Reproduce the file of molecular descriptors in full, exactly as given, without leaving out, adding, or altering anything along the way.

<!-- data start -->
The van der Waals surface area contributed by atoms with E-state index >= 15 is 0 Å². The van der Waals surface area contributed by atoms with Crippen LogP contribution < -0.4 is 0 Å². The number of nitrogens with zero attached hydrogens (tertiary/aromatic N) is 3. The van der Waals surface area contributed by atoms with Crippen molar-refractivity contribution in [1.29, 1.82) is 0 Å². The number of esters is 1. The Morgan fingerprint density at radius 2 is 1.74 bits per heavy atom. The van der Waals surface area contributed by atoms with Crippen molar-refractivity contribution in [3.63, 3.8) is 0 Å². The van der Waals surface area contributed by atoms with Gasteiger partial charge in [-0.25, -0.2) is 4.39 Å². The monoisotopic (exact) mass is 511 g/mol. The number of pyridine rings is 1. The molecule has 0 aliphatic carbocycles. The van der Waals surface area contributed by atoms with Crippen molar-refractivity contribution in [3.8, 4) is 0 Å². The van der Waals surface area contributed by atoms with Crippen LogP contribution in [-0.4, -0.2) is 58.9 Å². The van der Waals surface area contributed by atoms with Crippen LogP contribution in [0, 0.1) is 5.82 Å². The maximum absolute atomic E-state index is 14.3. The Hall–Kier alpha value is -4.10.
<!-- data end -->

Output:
The van der Waals surface area contributed by atoms with E-state index >= 15 is 0 Å². The van der Waals surface area contributed by atoms with Crippen LogP contribution < -0.4 is 0 Å². The number of nitrogens with zero attached hydrogens (tertiary/aromatic N) is 3. The van der Waals surface area contributed by atoms with Crippen molar-refractivity contribution in [1.29, 1.82) is 0 Å². The number of esters is 1. The Morgan fingerprint density at radius 2 is 1.74 bits per heavy atom. The van der Waals surface area contributed by atoms with Crippen molar-refractivity contribution in [3.63, 3.8) is 0 Å². The van der Waals surface area contributed by atoms with Gasteiger partial charge in [-0.25, -0.2) is 4.39 Å². The monoisotopic (exact) mass is 511 g/mol. The number of pyridine rings is 1. The molecule has 0 aliphatic carbocycles. The van der Waals surface area contributed by atoms with Crippen molar-refractivity contribution in [3.8, 4) is 0 Å². The van der Waals surface area contributed by atoms with Crippen LogP contribution in [-0.4, -0.2) is 58.9 Å². The van der Waals surface area contributed by atoms with Crippen LogP contribution in [0, 0.1) is 5.82 Å². The maximum absolute atomic E-state index is 14.3. The Hall–Kier alpha value is -4.10.